msg136696 - (view) Author: Charles-François Natali (neologix) * (Python committer) Date: 2011-05-23 21:16
@Victor
Since linux_version() won't be added to the platform module, could you add it to test.support so that it can be used in the O_CLOEXEC test?
msg136707 - (view) Author: Roundup Robot (python-dev) Date: 2011-05-23 22:29
New changeset 9a16fa0c9548 by Victor Stinner in branch 'default':
Issue #12105: test_posix skips test_oscloexec() on Linux < 2.6.23
http://hg.python.org/cpython/rev/9a16fa0c9548
msg136759 - (view) Author: Charles-François Natali (neologix) * (Python committer) Date: 2011-05-24 16:11
Checking the kernel version did the trick, the test now run fines on the buildbots.
Thanks Victor.
Re-closing.
msg143590 - (view) Author: Марк Коренберг (mmarkk) Date: 2011-09-06 08:42
O_CLOEXEC is not linux-only. Windows has the same flag. In file-opening functions there is lpSecurityAttributes argument. And there is bInheritHandle member of corresponding structure.

http://msdn.microsoft.com/en-us/library/aa379560(v=VS.85).aspx :
bInheritHandle
A Boolean value that specifies whether the returned handle is inherited when a new process is created. If this member is TRUE, the new process inherits the handle.

So, why not to implement 'e' letter in open()? it is true crossplatform. On platforms where inheritance does not work, flag should be ignored.

P.S. Moreover, I think that all file-descriptor-crete functions (open, socket, pipe, dup, ...) should set CLOEXEC atomically
msg143591 - (view) Author: Alexey Smirnov (alexey-smirnov) Date: 2011-09-06 10:09
FreeBSD 8+ also supports O_CLOEXEC in open().
msg143594 - (view) Author: Amaury Forgeot d'Arc (amaury.forgeotdarc) * (Python committer) Date: 2011-09-06 11:29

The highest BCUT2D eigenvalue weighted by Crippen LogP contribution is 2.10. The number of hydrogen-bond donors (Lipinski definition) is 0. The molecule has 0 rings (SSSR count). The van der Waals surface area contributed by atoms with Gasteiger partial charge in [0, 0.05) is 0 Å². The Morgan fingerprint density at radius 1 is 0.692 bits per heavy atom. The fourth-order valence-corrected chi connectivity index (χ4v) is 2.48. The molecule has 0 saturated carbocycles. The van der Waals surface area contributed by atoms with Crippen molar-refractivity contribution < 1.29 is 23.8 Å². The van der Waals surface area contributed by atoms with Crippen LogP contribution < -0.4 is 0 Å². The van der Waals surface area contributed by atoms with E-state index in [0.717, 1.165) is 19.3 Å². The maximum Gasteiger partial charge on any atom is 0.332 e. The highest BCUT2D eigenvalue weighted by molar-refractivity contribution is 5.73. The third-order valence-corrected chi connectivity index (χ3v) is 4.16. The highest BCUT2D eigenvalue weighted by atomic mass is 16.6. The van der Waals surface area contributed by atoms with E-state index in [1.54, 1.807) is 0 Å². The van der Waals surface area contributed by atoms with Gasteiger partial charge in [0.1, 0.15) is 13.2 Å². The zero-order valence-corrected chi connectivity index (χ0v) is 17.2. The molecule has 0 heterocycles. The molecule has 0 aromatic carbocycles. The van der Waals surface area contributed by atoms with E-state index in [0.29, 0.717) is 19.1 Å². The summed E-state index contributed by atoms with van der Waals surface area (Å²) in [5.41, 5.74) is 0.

> O_CLOEXEC is not linux-only. Windows has the same flag.
> In file-opening functions there is lpSecurityAttributes argument

How do you suggest to use it? Even on Windows, python calls open(). And lpSecurityAttributes is an argument of CreateFile (which is the win32 kernel function that open() calls)
msg143595 - (view) Author: STINNER Victor (haypo) * (Python committer) Date: 2011-09-06 11:37
Windows provides a _get_osfhandle() function. There is not the opposite function? :-)

Anyway, O_CLOEXEC is not available on all platforms. Even on FreeBSD and Linux, it depends on the OS/kernel version.
msg143599 - (view) Author: Марк Коренберг (mmarkk) Date: 2011-09-06 12:29
Some times ago, Python has used fopen() for open() implementation. Now, it uses OS-kernel native function to open files. AFAIK, open() in Windows is a wrapper around CreateFile, created to support some POSIX programs in Windows. Why not to use CreateFile() on Windows platform?
msg143600 - (view) Author: Amaury Forgeot d'Arc (amaury.forgeotdarc) * (Python committer) Date: 2011-09-06 12:40
> Why not to use CreateFile() on Windows platform?